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January 2011 Archive for Dairy Talk

RSS By: Jim Dickrell, Dairy Today

Jim Dickrell is the editor of Dairy Today and is based in Monticello, Minn.

Informa Study Fires Up Dairy Debate

Jan 31, 2011

Which states would contribute more under the Foundation for the Future’s growth management plan? Time, place and circumstance all play a role – and controversy follows.

 
Headlines can be both truthful and deceiving-- at the same time. Case in point: Our January www.dairytoday.com headline “NMPF Growth Management Plan Hits Midwest, Northeast Hard.
 
The headline (which I wrote) is accurate. It rightly describes the gist of an Informa Economics analysis of the growth management portion of the National Milk Producer Federation’s (NMPF) Foundation for the Future (FFTF) proposal had it been in place from 2000 through 2009. 
 
The study suggests that Wisconsin producers would have paid in $150 million last decade. Minnesota producers would have contributed $51.3 million; New York, $63.6 million; and Pennsylvania, $33.5 million. California producers would have contributed a “mere” $28.2 million.
 
Wisconsin, New York, Pennsylvania and Minnesota produce about 30% of nation’s milk. But these four states would have contributed nearly half of the $625 million in withheld milk payments under the plan. In contrast, California, which produces 20+% of the nation’s milk, would have paid in just 4.5% of the withheld payments.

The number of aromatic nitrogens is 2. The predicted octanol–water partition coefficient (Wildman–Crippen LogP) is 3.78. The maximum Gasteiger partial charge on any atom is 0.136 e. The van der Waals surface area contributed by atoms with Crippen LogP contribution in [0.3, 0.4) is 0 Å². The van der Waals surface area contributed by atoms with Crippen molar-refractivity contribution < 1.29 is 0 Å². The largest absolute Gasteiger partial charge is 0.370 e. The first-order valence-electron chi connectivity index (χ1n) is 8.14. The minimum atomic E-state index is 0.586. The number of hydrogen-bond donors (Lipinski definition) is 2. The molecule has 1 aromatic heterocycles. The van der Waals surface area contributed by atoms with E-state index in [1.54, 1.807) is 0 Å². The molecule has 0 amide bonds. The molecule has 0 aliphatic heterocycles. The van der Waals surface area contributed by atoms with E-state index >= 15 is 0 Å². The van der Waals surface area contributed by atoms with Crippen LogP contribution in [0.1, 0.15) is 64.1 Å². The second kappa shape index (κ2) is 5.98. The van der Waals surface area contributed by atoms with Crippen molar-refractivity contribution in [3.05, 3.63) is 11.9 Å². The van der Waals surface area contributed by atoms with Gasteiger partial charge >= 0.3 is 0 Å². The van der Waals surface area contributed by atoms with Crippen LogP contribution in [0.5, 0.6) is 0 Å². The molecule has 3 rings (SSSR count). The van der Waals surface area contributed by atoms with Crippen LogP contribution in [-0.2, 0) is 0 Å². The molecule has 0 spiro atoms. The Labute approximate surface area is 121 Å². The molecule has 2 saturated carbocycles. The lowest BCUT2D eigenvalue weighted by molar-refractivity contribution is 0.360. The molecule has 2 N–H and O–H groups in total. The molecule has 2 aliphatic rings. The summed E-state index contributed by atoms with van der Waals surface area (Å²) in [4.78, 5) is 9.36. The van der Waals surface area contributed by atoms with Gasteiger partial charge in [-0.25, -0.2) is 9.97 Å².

But the headline is also deceiving. Just because the Midwest and Northeast would have paid in the most in 2000 to 2009, it does not mean these regions will be the biggest contributors going forward. Time, place and circumstance all play a role into which states pay and when they pay.
 
For example, in 2009, California producers had already cut back production because many of their plants were at capacity and had capped production. In addition, California producers buy much of their protein and energy. With high feed prices hitting them hard, they had already begun to scale back. So had the FFTF growth management been in effect, they would have already met the required 2% cutback.
 
In other regions of the country, high milk prices in 2007 and 2008 had encouraged more milk production. Plus, producers in these regions grow much of their own feed, usually only having to buy protein to balance rations. As a result, they were somewhat insulated from high corn prices and didn’t cut back as quickly. So when the production cutbacks kicked in, the Midwest and Northeast bore the full brunt of those deductions.
 
If you go back to 2003, however, the reason for FFTF going into effect was low milk prices, not high feed. Then, California would have paid in $14.6 million, or 13% of the nation’s total. Wisconsin, New York, Pennsylvania and Minnesota would have paid in $36 million, or 32% of the total. The biggest loser among this group would have been Wisconsin, paying in $28.2 million, or 25% of the total.